The Match That Matters: How Precision in Data Points Sharpens Fraud Detection

April 5, 2024
Alex Faivusovich
Head of Fraud Risk

Remember the movie "Catch Me If You Can," where Tom Hanks' character meticulously combines clues to track down the elusive Frank Abagnale Jr? Tom Hanks' character was manually piecing together the best data points like address and telephone to track down his fraudster. 


Fraud today is still often a game of cat and mouse, and top fraud fighters find that some of the data points that were most effective then, like address, phone number, etc., have high match rates to fraudsters today. A recent study revealed that by harnessing precise data points like phone numbers and addresses, true positive rates in fraud detection can soar to over 90%​​. Let's look at some of the top data points, their true positive rates, and how graph analysis (graph-based rules) combined with impactful data points can help you move to fraud prevention.


Harnessing Data for Advanced Fraud Prevention

‍This is our fifth installment in Fraud Files, our blog series that shares unique insights based on data from over 4.05B events on the Unit21 platform. In our previous posts, we explored several trends and insights, including:



The Dramatic Rise of Rule Creation in 2023-Q2

‍Our data shows a similar trend–phone number and physical address matches stand out at the forefront, with true positive rates of 95.21% and 85.02%, respectively.  These figures are more than just statistics; they represent the frontline defense in identifying and halting fraudulent activities. The efficacy of these matches cannot be overstated, as they are highly reliable indicators for identifying legitimate instances of fraudulent activity when they are accurately collected and verified.

However, the match criteria landscape is far from uniform. A deeper dive into the chart reveals significant variability in performance across different data points. Unlike the high success rates of phone and address matches, others lag.


Full names and socials have low match rates. Common reasons can include the great availability of compromised and synthetic identities – which allow the bad actors to operate several entities on one financial platform, commonality and variability of names, and data quality issues. Relying on match rates around these standalone points can be tricky. Digital match criteria such as IP and email have mid-range true positive or fraud match rates and present significant challenges in fraud detection, as IP and email addresses can easily be altered or masked, obscuring the fraudster's actual digital footprint. Furthermore, these digital identifiers often need more contextual information to differentiate between legitimate and fraudulent activity accurately, compounding the difficulty of pinpointing suspicious transactions.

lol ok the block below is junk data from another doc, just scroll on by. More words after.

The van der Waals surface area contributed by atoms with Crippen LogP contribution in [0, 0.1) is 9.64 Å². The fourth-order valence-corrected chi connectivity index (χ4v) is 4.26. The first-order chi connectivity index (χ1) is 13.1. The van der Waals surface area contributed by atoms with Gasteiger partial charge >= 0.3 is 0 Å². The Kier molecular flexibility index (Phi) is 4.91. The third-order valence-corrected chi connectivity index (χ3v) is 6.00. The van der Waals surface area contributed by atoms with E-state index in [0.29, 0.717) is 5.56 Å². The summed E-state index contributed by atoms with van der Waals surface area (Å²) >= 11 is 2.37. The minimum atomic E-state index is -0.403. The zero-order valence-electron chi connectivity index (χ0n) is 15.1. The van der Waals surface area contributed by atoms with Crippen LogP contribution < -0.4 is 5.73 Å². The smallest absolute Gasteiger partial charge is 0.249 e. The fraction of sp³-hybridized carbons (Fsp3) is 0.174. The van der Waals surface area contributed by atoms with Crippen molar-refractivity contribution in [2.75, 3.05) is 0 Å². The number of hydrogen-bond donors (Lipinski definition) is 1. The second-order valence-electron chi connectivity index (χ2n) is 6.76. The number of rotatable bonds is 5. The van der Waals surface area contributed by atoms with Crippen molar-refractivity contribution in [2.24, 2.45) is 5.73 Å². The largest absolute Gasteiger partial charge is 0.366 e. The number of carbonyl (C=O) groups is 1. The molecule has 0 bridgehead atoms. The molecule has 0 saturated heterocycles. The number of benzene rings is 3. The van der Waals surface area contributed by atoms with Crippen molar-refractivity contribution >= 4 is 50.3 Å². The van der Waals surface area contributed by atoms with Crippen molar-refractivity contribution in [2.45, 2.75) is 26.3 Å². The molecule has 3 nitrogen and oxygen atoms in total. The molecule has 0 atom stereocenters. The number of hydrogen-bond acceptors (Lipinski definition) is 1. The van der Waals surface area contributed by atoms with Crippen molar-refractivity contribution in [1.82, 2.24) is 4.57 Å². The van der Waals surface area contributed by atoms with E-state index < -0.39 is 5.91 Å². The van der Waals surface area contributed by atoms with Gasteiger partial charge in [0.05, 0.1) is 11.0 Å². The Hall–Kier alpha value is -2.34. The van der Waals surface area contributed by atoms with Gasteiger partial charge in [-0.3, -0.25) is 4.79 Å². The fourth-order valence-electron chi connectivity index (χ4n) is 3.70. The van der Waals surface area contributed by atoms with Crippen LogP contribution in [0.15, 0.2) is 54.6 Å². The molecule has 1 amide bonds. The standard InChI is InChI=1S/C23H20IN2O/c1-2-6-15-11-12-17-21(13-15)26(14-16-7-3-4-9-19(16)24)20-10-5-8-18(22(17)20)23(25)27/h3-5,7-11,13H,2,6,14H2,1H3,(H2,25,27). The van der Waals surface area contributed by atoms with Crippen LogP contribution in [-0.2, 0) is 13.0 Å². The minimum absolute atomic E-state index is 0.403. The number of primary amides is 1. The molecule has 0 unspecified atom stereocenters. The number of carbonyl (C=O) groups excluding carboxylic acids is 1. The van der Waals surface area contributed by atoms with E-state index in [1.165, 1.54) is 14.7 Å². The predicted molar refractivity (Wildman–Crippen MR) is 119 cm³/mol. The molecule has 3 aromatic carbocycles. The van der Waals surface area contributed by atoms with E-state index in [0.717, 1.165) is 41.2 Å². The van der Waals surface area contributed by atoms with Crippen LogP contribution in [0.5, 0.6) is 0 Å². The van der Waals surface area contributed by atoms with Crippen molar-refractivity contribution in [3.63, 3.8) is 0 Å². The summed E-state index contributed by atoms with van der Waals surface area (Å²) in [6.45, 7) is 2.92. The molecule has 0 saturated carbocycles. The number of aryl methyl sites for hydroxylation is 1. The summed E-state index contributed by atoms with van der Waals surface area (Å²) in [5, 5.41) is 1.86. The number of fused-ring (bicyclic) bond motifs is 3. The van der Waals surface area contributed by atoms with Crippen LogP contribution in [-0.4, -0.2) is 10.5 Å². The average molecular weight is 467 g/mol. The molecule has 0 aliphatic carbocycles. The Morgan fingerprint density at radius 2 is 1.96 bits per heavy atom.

Obviously, relying on a single data point is never an effective strategy, but piecing all the data together is a complex puzzle that requires both breadth and depth in data analysis. For example, we had a client combine last names and dates of birth to generate an impressive 92% true positive rate for fraud detection. This example illustrates how pairing seemingly weak individual signals can create a powerful signal together. 


The Power of Graph-Based Analysis in Fraud Prevention

‍So, how do you piece it all together? Graph-based analysis, or as we call it at Unit21, Graph-Based Rules, is a sophisticated approach that transcends traditional analysis methods by mapping out the intricate web of relationships and connections that exist between transactions, accounts, and users.


Graph-Based Rules stand out for their ability to visually connect the dots across what might appear to be unrelated information. For example, a bank can flag multiple accounts linked to a single social security number, to uncover a sophisticated scheme where fraudsters create duplicate accounts to exploit sign-up bonuses. Graph-Based Rules unveil the complex networks underpinning sophisticated fraud schemes such as money laundering, synthetic identity fraud, fraud rings, and network-based fraud. Using Graph-Based Rules, fraud detection teams can navigate the convoluted paths that fraudsters tread.


The Takeaway‍

Deploying a blend of high-accuracy match criteria like phone numbers and addresses with the expansive network insights offered by graph-based rules gives the agent a visual advantage in studying the legitimacy of connections between users. In the spirit of "Catch Me If You Can," it's not just about chasing shadows; it's about illuminating the entire network, ensuring no stone is left unturned in the quest to protect your institution. This holistic approach marks a pivotal shift in fraud prevention, heralding a future where security and precision walk hand in hand. Want to learn more about leveraging data points with high true positives and Graph-Based Rules? Join our upcoming Graph-Based Rules workshop or book a demo.

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